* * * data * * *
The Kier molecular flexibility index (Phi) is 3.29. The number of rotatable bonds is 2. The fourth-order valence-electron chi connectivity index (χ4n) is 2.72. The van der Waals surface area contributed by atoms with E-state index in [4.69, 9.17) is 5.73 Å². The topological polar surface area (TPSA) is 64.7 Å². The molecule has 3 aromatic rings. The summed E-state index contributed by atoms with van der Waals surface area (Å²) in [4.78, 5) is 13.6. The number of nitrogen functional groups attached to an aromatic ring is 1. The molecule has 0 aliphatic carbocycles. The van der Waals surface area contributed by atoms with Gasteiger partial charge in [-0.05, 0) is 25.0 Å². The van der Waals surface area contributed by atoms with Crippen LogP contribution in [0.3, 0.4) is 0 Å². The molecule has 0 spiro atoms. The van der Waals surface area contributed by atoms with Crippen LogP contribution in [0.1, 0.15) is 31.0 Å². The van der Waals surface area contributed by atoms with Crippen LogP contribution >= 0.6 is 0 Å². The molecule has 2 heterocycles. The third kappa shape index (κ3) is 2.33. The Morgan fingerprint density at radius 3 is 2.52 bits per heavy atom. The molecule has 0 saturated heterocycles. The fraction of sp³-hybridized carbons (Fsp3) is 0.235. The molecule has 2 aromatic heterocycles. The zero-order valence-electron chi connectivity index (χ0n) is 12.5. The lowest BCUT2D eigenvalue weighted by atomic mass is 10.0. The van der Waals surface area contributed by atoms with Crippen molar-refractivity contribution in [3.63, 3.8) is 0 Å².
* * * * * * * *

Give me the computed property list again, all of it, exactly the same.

The Kier molecular flexibility index (Phi) is 3.29. The number of rotatable bonds is 2. The fourth-order valence-electron chi connectivity index (χ4n) is 2.72. The van der Waals surface area contributed by atoms with E-state index in [4.69, 9.17) is 5.73 Å². The topological polar surface area (TPSA) is 64.7 Å². The molecule has 3 aromatic rings. The summed E-state index contributed by atoms with van der Waals surface area (Å²) in [4.78, 5) is 13.6. The number of nitrogen functional groups attached to an aromatic ring is 1. The molecule has 0 aliphatic carbocycles. The van der Waals surface area contributed by atoms with Gasteiger partial charge in [-0.05, 0) is 25.0 Å². The van der Waals surface area contributed by atoms with Crippen LogP contribution in [0.3, 0.4) is 0 Å². The molecule has 0 spiro atoms. The van der Waals surface area contributed by atoms with Crippen LogP contribution in [0.1, 0.15) is 31.0 Å². The van der Waals surface area contributed by atoms with Crippen LogP contribution >= 0.6 is 0 Å². The molecule has 2 heterocycles. The third kappa shape index (κ3) is 2.33. The Morgan fingerprint density at radius 3 is 2.52 bits per heavy atom. The molecule has 0 saturated heterocycles. The fraction of sp³-hybridized carbons (Fsp3) is 0.235. The molecule has 2 aromatic heterocycles. The zero-order valence-electron chi connectivity index (χ0n) is 12.5. The lowest BCUT2D eigenvalue weighted by atomic mass is 10.0. The van der Waals surface area contributed by atoms with Crippen molar-refractivity contribution in [3.63, 3.8) is 0 Å².